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I'd like to connect a timer to my new instant hot water dispenser. The installation instructions mention not to use an extension cord, but I'd like to make the timer accessible under the cabinet so I can adjust it.

My plan had been to run a short heavy duty extension cord from behind the dishwasher to under the sink with a timer in between. Is there anything wrong with this?

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Frankly, it's probably not worth it. The tiny amount of electricity saved would be easily surpassed by the cost of a timer. – longneck Dec 10 '13 at 20:29
@longneck thanks, but I wasn't necessarily looking for advice on the economics. It actually costs about $40/yr to run at temperature. – glenviewjeff Dec 10 '13 at 21:41
An extension cord is not NEC approved for "permanent installations". As a homeowner you might not be bound to abide by the NEC, but if a fire resulted, your insurance company might find you negligent for creating an unsafe situation -- especially when the instructions for the device say not to use it with an extension cord. – Johnny Dec 10 '13 at 23:42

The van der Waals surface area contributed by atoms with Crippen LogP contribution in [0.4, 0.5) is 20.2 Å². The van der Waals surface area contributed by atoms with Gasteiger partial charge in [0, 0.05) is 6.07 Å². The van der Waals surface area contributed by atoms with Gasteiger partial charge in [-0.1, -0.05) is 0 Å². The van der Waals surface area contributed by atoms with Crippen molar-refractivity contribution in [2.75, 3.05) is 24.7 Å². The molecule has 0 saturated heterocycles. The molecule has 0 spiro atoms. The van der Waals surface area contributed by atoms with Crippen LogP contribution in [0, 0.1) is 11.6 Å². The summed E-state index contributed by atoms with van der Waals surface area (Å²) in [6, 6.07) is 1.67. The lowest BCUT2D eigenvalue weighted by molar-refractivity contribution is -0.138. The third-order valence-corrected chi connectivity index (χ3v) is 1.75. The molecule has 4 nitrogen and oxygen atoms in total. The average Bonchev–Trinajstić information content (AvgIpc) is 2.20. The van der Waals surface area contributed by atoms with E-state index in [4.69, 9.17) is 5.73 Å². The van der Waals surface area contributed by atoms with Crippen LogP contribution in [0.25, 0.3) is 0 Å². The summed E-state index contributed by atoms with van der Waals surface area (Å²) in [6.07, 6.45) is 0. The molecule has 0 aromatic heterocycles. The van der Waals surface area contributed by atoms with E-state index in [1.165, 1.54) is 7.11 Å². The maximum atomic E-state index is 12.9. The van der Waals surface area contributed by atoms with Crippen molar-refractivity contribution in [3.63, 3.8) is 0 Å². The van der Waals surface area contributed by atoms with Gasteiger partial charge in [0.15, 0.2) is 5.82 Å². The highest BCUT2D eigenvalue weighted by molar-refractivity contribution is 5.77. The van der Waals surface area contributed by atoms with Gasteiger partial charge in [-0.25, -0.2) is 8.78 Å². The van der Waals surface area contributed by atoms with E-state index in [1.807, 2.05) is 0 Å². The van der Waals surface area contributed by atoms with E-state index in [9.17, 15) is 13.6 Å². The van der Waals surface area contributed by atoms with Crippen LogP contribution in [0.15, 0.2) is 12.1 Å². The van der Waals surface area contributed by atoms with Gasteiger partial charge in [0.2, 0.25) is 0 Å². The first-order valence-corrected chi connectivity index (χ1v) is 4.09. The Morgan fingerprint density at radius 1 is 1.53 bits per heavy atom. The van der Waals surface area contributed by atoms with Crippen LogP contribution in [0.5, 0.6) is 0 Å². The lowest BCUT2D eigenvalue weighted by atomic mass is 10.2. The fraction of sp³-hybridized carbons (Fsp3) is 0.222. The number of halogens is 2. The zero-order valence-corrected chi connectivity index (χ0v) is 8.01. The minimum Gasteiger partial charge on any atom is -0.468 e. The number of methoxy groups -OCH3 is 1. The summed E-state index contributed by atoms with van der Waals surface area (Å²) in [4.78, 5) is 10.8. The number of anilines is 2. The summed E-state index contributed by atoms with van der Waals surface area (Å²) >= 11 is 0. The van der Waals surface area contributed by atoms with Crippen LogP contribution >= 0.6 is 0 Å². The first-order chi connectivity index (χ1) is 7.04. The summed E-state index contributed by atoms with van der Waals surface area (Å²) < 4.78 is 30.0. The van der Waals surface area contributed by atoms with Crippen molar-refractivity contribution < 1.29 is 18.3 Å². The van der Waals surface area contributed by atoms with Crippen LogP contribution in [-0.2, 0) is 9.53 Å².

You might not save as much energy as you think you will since the water will cool while the timer is off and you'll have to heat it up again when you turn it back on. If you want to save energy and only want hot water for your morning coffee, an electric kettle that you fill yourself would be more energy efficient. – Johnny Dec 10 '13 at 23:49
Most timers aren't designed to take the load a heating element would need. You'll probably have to hardwire this with the timer turning on/off a relay on a separate circuit set up for the heater. – DA01 Dec 12 '13 at 8:06
up vote 0 down vote accepted

You need to determine the maximum current (amperage) your water dispenser will draw, then verify that both the extension cord and the timer can each handle that current as as sustained load.

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Don't you mean max amperage? – Ethereal Dec 16 '13 at 16:09
I had considered that in my originally but chose watts since most appliances only list wattage and standard (US) wall outlets are all at a fixed 115 voltage. Your assertion, however, is more correct especially when considering non-US, or higher amperage outlets. – virtualxtc Dec 16 '13 at 19:18
edited -- decided to take your advice. – virtualxtc Dec 16 '13 at 19:23

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